Featured Research

from universities, journals, and other organizations

Global Impact Of Urbanization Threatening World's Biodiversity And Natural Resources

Date:
June 17, 2008
Source:
The Nature Conservancy
Summary:
A new study has examined the effect of staggering urban growth on nature and people that finds if we don't improve urban planning now, we may lose some animals, plants and natural resources for good.

According to a new report, humans are building the equivalent of a city the size of Vancouver (shown above) every week. While most of the growth is occurring in developing countries like China, India and Africa, ecologically rich areas such as coasts and islands are also at risk.
Credit: iStockphoto/Dan Barnes

The Nature Conservancy and Harvard University released a new study examining the effect of staggering urban growth on nature and people that finds if we don’t improve urban planning now, we may lose some animals, plants and natural resources for good.

“As a species we have lived in wild nature for hundreds of thousands of years, and now suddenly most of us live in cities—the ultimate escape from nature,” says Peter Kareiva, chief scientist at The Nature Conservancy and co-author of the report. “If we do not learn to build, expand and design our cities with a respect for nature, we will have no nature left anywhere.”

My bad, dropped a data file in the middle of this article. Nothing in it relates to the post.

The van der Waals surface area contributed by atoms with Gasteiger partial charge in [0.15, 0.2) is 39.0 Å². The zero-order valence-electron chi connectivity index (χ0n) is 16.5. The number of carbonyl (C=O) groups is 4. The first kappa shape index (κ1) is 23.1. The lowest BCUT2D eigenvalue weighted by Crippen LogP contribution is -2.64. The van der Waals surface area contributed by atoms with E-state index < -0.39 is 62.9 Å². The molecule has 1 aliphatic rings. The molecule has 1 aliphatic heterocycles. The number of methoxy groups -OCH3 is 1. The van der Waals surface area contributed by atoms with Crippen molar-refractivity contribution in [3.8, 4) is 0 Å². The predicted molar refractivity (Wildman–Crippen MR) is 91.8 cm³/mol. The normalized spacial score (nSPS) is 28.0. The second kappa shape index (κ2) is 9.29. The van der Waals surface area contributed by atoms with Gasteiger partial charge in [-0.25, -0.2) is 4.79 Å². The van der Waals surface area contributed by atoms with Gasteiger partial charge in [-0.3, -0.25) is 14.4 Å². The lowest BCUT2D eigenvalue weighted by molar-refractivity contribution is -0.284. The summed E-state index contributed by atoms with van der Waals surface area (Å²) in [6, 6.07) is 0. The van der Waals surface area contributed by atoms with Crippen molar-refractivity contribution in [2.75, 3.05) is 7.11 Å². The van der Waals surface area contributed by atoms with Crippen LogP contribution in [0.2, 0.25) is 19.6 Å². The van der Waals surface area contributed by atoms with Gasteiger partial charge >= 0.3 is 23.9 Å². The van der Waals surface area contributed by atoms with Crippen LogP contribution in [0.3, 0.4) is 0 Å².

The study, “The implications of current and future urbanization for global protected areas and biodiversity conservation,” was published in the current issue of Biological Conservation and is the first-ever global analysis of how urbanization will affect rare species, natural resources and protected areas in proximity to cities.

In 2007, the United Nations revealed that at least 50 percent of the world’s population is living in cities. By 2030, that number will jump to 60 percent, with nearly 2 billion new city residents, many migrating from rural areas. According to the report, humans are building the equivalent of a city the size of Vancouver every week. While most of the growth is occurring in developing countries like China, India and Africa, ecologically rich areas such as coasts and islands are also at risk.